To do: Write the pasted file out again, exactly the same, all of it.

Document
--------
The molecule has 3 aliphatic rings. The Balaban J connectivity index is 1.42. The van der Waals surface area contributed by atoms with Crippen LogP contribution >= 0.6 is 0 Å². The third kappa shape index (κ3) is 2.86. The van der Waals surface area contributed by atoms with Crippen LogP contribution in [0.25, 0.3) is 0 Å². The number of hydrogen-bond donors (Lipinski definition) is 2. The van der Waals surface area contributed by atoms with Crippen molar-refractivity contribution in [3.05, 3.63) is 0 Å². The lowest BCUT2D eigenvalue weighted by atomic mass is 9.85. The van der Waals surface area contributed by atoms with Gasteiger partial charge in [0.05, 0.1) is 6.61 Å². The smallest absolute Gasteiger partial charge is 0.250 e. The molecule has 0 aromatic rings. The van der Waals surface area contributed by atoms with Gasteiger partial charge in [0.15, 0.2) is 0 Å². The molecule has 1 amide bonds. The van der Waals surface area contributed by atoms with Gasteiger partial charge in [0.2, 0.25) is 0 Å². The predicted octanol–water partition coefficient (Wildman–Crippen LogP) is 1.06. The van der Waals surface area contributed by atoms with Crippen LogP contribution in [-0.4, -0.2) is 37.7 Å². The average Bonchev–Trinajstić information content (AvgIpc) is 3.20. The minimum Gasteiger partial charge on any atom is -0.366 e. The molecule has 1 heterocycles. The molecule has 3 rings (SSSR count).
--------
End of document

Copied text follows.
The molecule has 3 aliphatic rings. The Balaban J connectivity index is 1.42. The van der Waals surface area contributed by atoms with Crippen LogP contribution >= 0.6 is 0 Å². The third kappa shape index (κ3) is 2.86. The van der Waals surface area contributed by atoms with Crippen LogP contribution in [0.25, 0.3) is 0 Å². The number of hydrogen-bond donors (Lipinski definition) is 2. The van der Waals surface area contributed by atoms with Crippen molar-refractivity contribution in [3.05, 3.63) is 0 Å². The lowest BCUT2D eigenvalue weighted by atomic mass is 9.85. The van der Waals surface area contributed by atoms with Gasteiger partial charge in [0.05, 0.1) is 6.61 Å². The smallest absolute Gasteiger partial charge is 0.250 e. The molecule has 0 aromatic rings. The van der Waals surface area contributed by atoms with Gasteiger partial charge in [0.15, 0.2) is 0 Å². The molecule has 1 amide bonds. The van der Waals surface area contributed by atoms with Gasteiger partial charge in [0.2, 0.25) is 0 Å². The predicted octanol–water partition coefficient (Wildman–Crippen LogP) is 1.06. The van der Waals surface area contributed by atoms with Crippen LogP contribution in [-0.4, -0.2) is 37.7 Å². The average Bonchev–Trinajstić information content (AvgIpc) is 3.20. The minimum Gasteiger partial charge on any atom is -0.366 e. The molecule has 1 heterocycles. The molecule has 3 rings (SSSR count).